Dr. Cameron Webb runs a blog called Mosquito Research and Management, which is going forthwith into my Bloggers list. Here's his January 29 post: Does Zika virus pose a threat to Australia? Excerpt:
There is little doubt the virus can make it to Australia. There have already been a number of infections reported in travellers arriving in Australia from the Cook Islands and Indonesia.
Mosquito-borne viruses generally aren’t spread from person to person. Only through the bite of an infected mosquito can the virus be transmitted.
In the case of Zika, there have been some unusual cases of transmission, including through sex and the bite of an infected monkey. Despite these unusual circumstances, mosquitoes will still play the most important role in any local transmission.
While dozens of mosquitoes are capable of spreading local mosquito-borne pathogens, such as Ross River virus, only one of the 300 or so mosquitoes found in Australia can transmit Zika virus: Aedes aegypti, the Yellow Fever Mosquito, which is only found in north Queensland.
The Yellow Fever mosquito, Aedes aegypti, is critical to the spread of Zika virus in many regions of the world, including Australia.
For local Aedes aegypti to spread Zika virus, they must bite an infected traveller shortly after they return from a country where the virus is circulating.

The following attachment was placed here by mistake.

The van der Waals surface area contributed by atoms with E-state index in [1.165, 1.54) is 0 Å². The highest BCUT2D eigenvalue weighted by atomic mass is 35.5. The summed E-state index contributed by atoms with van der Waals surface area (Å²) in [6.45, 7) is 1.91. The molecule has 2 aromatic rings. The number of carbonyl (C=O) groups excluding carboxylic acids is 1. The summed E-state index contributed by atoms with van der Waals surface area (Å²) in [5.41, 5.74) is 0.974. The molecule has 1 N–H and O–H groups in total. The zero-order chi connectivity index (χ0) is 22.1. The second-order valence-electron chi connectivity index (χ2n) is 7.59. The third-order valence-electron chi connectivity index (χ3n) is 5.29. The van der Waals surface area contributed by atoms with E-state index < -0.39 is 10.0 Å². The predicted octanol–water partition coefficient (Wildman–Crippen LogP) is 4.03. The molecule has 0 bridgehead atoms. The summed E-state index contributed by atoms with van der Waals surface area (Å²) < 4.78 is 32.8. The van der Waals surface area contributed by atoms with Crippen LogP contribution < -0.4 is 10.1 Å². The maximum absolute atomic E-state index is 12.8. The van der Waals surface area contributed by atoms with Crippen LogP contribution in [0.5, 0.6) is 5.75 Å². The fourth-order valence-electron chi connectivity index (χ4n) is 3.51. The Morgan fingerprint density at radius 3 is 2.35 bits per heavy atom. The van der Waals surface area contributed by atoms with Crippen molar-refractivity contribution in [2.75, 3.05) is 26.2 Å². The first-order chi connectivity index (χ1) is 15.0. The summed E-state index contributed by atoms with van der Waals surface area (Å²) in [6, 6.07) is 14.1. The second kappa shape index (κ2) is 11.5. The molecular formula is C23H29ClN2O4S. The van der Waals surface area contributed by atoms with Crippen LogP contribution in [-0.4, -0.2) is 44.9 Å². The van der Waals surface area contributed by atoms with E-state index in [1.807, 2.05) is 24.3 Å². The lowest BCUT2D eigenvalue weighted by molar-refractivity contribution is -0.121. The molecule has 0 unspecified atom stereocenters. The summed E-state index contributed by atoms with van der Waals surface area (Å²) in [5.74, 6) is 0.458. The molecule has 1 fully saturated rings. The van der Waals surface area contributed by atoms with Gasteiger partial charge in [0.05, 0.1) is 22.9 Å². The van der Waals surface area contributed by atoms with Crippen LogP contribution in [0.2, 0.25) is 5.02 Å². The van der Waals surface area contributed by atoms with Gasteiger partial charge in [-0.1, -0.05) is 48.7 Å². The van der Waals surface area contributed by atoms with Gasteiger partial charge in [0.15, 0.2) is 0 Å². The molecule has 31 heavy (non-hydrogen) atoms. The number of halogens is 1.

While the chances of this happening are small, there is then a risk of a local outbreak occurring as the infected mosquito bites people who’ve never left the country.
This is the process that occurs in outbreaks of dengue in Far North Queensland. If we can get outbreaks of dengue, there is no reason we cannot, or won’t, get an outbreak of Zika in the future.
How to reduce the risk of transmission
Fortunately, authorities are well placed to contain an outbreak of Zika virus, as the required strategies are the same as management of dengue outbreaks. Perhaps the real message here for Australian authorities is that they need to work diligently to keep exotic mosquitoes out of the country.
While Aedes aegypti may not become established in southern cities, even with a changing climate, there is great potential that Aedes albopictus, better known as the Asian Tiger Mosquito, could become established in southern cities. As well as a vector of Zika virus, it can spread dengue and chikungunya viruses and be a significant nuisance-biting pest. Keeping this mosquito out of our cities is critical.